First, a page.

May 2019 West London NHS Trust

Meet Carol Puplett. She has been at the Trust for more than eleven years, working as a Learning and Development Administrator at Broadmoor. From the age of five, she had been diagnosed as deaf and relied on hearing aid and lip reading to get through each day. Carol managed fine with her hearing aid and lip reading. Prior to joining the Trust, she worked in insurance for 25 years as an insurance underwriter, and as a mortgage underwriter for eight years. It was not until 2012 that she started noticing her hearing deteriorate. After a routine test, it found her hearing levels dropped by two percent, to a level where she was eligible for a cochlear implant. This requires surgery considered high-risk as it could lead to her being profoundly deaf if unsuccessful. It was something that Carol didn’t want to consider, yet as time went on, the deterioration affected the way she completed daily tasks. For instance, with the increased diversity in the Trust’s workforce, she found it difficult to lip read those who had accents unfamiliar to her, or talk to them on the telephone. In addition, because of advancements in technology, Carol was struggling to contribute to meetings which had people calling from a conference phone. 

Carol PuplettIt took Carol a number of years to open up to her line manager about her struggles and dilemma. At the time, she had only known one person in Broadmoor who was also diagnosed deaf, but he left shortly after her discovery about this. In 2015, Carol and her new line manager, Judith (McNeill) Joyce, established regular 1-2-1 meetings and by using this platform, Carol took the initiative and explained to Judith that if she went ahead with the procedure, it could result in her being away for a lengthy period of time – something she didn’t want to do because she wanted to continue working at the Trust.

Combined with encouragement from her two sons and support from her line manager and members of the Learning & Development team, she decided to have the implant in July 2016. Regardless of what would happen, her job at Broadmoor will be there waiting for her once she returned. So, how did the procedure go? In her own words, “My life has changed totally. It was a complete success. I am much more confident and outgoing. I have been told I smile a lot more and I do not talk so loud. I am a lot more relaxed. I understand most accents and as a result, I do not feel so anxious or stressed. I am happier.”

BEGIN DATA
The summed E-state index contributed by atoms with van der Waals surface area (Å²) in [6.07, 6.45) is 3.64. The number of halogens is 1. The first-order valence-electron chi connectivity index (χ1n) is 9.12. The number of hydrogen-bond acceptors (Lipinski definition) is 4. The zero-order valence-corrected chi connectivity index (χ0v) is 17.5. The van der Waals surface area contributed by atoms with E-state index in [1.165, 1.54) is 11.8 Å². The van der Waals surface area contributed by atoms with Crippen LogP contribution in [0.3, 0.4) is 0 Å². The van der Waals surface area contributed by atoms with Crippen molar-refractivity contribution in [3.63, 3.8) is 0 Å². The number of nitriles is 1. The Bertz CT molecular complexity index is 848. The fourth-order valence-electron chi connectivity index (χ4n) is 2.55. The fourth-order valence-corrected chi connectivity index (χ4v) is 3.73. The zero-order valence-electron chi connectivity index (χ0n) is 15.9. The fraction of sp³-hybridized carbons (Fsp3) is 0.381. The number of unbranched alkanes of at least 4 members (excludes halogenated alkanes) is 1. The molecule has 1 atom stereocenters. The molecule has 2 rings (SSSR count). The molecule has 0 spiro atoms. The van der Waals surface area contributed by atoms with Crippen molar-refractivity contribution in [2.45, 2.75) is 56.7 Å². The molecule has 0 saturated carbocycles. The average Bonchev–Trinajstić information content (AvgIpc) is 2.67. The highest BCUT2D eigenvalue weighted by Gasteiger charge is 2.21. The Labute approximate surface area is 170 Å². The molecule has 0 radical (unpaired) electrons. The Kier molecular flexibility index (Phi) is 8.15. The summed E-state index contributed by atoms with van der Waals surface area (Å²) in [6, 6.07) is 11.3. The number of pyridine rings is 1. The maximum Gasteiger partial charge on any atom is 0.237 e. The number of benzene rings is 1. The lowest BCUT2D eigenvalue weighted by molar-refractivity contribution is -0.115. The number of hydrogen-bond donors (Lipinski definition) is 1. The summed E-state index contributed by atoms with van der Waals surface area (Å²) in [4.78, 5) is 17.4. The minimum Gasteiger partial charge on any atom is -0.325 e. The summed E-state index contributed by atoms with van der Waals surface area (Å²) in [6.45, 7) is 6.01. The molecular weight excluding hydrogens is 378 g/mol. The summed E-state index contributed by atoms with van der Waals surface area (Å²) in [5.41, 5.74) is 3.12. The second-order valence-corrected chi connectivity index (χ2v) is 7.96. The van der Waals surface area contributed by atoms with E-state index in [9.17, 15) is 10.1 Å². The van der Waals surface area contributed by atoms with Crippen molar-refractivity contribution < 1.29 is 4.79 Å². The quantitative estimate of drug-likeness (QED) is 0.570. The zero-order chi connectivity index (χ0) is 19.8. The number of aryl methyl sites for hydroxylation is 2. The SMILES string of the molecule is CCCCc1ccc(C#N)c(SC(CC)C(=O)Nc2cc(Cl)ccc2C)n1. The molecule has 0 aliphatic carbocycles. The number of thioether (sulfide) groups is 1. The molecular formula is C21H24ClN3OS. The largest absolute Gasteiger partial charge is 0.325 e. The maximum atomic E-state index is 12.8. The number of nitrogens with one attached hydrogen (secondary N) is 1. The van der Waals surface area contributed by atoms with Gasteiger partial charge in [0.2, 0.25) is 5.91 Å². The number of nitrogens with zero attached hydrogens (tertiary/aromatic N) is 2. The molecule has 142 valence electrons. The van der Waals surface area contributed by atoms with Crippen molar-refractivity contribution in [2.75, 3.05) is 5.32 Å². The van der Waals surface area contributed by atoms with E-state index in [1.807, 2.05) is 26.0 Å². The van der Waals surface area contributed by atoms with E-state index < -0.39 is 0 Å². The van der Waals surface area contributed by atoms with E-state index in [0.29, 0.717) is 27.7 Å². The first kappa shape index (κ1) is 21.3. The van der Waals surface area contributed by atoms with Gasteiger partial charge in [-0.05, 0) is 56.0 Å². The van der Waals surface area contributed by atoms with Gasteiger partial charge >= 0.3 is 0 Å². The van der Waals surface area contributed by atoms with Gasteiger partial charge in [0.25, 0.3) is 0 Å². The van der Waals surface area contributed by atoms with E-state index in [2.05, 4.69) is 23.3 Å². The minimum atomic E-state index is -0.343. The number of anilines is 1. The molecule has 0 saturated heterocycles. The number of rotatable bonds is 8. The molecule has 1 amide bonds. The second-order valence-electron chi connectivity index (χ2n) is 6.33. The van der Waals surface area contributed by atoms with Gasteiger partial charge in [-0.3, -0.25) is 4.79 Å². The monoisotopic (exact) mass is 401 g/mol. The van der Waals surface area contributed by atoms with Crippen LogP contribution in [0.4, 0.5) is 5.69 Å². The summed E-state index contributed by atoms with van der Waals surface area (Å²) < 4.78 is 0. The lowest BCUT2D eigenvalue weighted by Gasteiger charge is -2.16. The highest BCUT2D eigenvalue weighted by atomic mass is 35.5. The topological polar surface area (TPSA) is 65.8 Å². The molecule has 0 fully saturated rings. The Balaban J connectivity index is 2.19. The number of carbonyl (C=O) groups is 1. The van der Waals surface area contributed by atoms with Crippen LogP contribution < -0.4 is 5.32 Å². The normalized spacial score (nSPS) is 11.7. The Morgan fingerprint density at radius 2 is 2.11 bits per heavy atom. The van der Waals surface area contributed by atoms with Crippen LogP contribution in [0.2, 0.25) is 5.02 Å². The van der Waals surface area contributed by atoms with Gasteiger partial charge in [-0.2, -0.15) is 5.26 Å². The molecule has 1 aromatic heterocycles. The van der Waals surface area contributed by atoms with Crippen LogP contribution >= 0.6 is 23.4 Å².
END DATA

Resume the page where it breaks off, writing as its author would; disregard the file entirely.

Although the operation was a success, her line manager felt it was only right to ease Carol back into work. They arranged a temporary administrator to help handle calls until Carol was able to freely do so again and also arranged for “Access to Work” to assess the types of equipment Carol would need, to assist her in carrying out her role. This guidance was followed and reasonable adjustments were made. Her doctors estimated that it could take at least six months for Carol to get used to completing usual tasks such as call handling. Carol’s transformation has been extraordinary. It took just five weeks until she started using the telephone full time again. The main turning point for Carol was when she had her first exchange with her Northern Irish colleague since her procedure. Before, she could not hear a word from him unless she lip read. Today, she can have her back to him and would still hear every word.

After a hearing review in February 2019, the results revealed her hearing is now in the same range as those who can hear normally. “When they told me my hearing was in the same range as normal hearing people I was thrilled – they were words I never thought I would hear. I wouldn’t have been able to go through this process if it wasn’t for the fantastic support I received from my family and peers. I have the confidence to initiate conversation at work and have a lot of banter with others,” Carol concludes.

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They are based in Western Australia and supported by Senses Australia.

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